Efficacy Without Tolerance or Rebound Insomnia for Midazolam and Temazepam After Use for One to Three Months

Richard P. Allen, Joseph Mendels, Donald B. Nevins, Doris A. Chernik, Eric Hoddes

Research output: Contribution to journalArticlepeer-review

31 Scopus citations


Midazolam (15 mg) was compared with temazepam (30 mg) in a randomized, double‐blind, parallel group study. An initial screening period was followed by 3 days of placebo baseline, 4 to 12 weeks of nightly oral use of the medication and a 4‐day placebo withdrawal period. One hundred seventy‐five patients with chronic insomnia participated in this multicenter outpatient study. Because the elimination half‐life of midazolam, a new trizolobenzodiazepine hypnotic, is short (1.3‐2.2 hr) compared to temazepam's (12–16 hr), more problems with tolerance and rebound insomnia were expected to occur. Hypnotic efficacy (increased total sleep time, decreased wake time, and decreased sleep latency) was demonstrated for both medications over the entire 3‐month period without the development of tolerance, In fact, if anything, efficacy increased with time on medication, suggesting possible facilitation or “inverse tolerance” effect. On withdrawal, sleep was improved compared with baseline, suggesting partial resolution of the insomniac condition rather than rebound insomnia. These effects were both statistically and clinically significant for midazolam, with 16% to 50% improvement in sleep measures. The results of this study suggest that patients with chronic insomnia may benefit from 30 to 90 days of treatment. A three‐factor model that separates pharmacologic from behavioral and psychologic effects of hypnotics was proposed to explain these results in part. 1987 American College of Clinical Pharmacology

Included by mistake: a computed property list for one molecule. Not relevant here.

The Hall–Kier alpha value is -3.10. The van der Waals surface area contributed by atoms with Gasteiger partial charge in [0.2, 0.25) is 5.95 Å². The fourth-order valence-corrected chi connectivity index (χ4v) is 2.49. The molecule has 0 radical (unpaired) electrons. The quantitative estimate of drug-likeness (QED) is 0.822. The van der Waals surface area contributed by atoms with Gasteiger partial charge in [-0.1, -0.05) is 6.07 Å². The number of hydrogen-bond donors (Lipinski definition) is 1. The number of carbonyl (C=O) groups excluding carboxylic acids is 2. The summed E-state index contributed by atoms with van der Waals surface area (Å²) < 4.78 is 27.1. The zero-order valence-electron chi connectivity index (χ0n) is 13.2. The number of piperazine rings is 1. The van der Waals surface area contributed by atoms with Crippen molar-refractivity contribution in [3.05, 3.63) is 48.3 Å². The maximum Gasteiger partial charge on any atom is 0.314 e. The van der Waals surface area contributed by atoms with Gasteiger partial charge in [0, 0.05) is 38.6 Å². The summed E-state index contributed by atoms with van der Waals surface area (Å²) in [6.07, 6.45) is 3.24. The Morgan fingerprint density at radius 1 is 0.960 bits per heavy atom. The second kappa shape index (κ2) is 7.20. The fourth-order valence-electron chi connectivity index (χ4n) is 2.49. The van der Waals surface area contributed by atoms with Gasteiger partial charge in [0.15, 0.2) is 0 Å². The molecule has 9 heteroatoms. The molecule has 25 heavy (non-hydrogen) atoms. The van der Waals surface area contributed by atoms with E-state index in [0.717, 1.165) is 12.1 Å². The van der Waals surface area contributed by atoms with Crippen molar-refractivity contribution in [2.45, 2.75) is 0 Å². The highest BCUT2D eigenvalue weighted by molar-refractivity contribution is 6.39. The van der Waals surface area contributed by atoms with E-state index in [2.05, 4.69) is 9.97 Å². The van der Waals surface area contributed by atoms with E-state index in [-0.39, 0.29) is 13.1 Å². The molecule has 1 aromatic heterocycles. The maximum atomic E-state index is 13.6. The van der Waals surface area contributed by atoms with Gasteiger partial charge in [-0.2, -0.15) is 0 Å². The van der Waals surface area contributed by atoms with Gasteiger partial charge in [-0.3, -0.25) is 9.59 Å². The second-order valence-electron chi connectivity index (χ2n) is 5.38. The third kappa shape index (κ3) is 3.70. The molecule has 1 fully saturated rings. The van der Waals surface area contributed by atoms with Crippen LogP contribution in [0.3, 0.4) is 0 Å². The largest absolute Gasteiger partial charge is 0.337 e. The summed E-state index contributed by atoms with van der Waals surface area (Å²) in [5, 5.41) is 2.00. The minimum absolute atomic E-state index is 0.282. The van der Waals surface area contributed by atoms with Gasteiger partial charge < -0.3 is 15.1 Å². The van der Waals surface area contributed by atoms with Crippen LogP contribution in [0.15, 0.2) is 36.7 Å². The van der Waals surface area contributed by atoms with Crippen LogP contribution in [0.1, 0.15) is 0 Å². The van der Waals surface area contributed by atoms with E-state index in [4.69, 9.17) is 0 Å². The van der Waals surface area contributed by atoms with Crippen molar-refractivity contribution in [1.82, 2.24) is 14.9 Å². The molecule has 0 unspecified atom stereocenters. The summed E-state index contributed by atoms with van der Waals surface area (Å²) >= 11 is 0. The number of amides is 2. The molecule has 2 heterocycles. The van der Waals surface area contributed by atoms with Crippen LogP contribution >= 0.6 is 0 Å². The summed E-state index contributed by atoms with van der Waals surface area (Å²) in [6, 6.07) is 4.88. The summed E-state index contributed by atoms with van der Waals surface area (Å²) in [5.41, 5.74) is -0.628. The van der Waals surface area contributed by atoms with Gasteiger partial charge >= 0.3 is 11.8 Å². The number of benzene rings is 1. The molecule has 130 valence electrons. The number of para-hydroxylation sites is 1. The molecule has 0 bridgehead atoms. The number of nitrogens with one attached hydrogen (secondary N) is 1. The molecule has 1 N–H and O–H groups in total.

Original languageEnglish (US)
Pages (from-to)768-775
Number of pages8
JournalThe Journal of Clinical Pharmacology
Issue number10
StatePublished - Oct 1987

ASJC Scopus subject areas

  • Pharmacology
  • Pharmacology (medical)


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